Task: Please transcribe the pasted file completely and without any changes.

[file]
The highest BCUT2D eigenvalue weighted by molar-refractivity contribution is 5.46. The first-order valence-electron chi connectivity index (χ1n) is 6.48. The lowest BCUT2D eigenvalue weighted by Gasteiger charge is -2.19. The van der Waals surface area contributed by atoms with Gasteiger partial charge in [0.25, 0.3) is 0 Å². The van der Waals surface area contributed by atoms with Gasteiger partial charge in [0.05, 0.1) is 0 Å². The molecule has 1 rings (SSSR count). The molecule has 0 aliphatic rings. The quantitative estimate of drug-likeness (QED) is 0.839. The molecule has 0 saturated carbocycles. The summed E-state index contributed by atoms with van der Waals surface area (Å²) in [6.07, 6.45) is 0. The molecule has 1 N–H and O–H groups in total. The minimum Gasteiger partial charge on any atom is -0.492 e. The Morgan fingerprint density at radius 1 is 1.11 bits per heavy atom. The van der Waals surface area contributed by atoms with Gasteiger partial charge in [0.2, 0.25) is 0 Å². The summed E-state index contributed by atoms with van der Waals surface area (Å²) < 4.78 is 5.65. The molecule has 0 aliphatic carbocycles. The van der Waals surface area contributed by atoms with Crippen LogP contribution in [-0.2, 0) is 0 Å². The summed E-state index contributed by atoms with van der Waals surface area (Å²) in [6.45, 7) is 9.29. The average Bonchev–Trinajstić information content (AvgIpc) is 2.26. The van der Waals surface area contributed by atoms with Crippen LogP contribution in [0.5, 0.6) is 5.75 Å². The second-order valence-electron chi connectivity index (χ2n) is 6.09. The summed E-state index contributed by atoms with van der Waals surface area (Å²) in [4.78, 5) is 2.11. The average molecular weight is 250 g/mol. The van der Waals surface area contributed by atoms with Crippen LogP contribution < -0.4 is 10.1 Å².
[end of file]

The highest BCUT2D eigenvalue weighted by molar-refractivity contribution is 5.46. The first-order valence-electron chi connectivity index (χ1n) is 6.48. The lowest BCUT2D eigenvalue weighted by Gasteiger charge is -2.19. The van der Waals surface area contributed by atoms with Gasteiger partial charge in [0.25, 0.3) is 0 Å². The van der Waals surface area contributed by atoms with Gasteiger partial charge in [0.05, 0.1) is 0 Å². The molecule has 1 rings (SSSR count). The molecule has 0 aliphatic rings. The quantitative estimate of drug-likeness (QED) is 0.839. The molecule has 0 saturated carbocycles. The summed E-state index contributed by atoms with van der Waals surface area (Å²) in [6.07, 6.45) is 0. The molecule has 1 N–H and O–H groups in total. The minimum Gasteiger partial charge on any atom is -0.492 e. The Morgan fingerprint density at radius 1 is 1.11 bits per heavy atom. The van der Waals surface area contributed by atoms with Gasteiger partial charge in [0.2, 0.25) is 0 Å². The summed E-state index contributed by atoms with van der Waals surface area (Å²) < 4.78 is 5.65. The molecule has 0 aliphatic carbocycles. The van der Waals surface area contributed by atoms with Crippen LogP contribution in [-0.2, 0) is 0 Å². The summed E-state index contributed by atoms with van der Waals surface area (Å²) in [6.45, 7) is 9.29. The average Bonchev–Trinajstić information content (AvgIpc) is 2.26. The van der Waals surface area contributed by atoms with Crippen LogP contribution in [0.5, 0.6) is 5.75 Å². The second-order valence-electron chi connectivity index (χ2n) is 6.09. The summed E-state index contributed by atoms with van der Waals surface area (Å²) in [4.78, 5) is 2.11. The average molecular weight is 250 g/mol. The van der Waals surface area contributed by atoms with Crippen LogP contribution < -0.4 is 10.1 Å².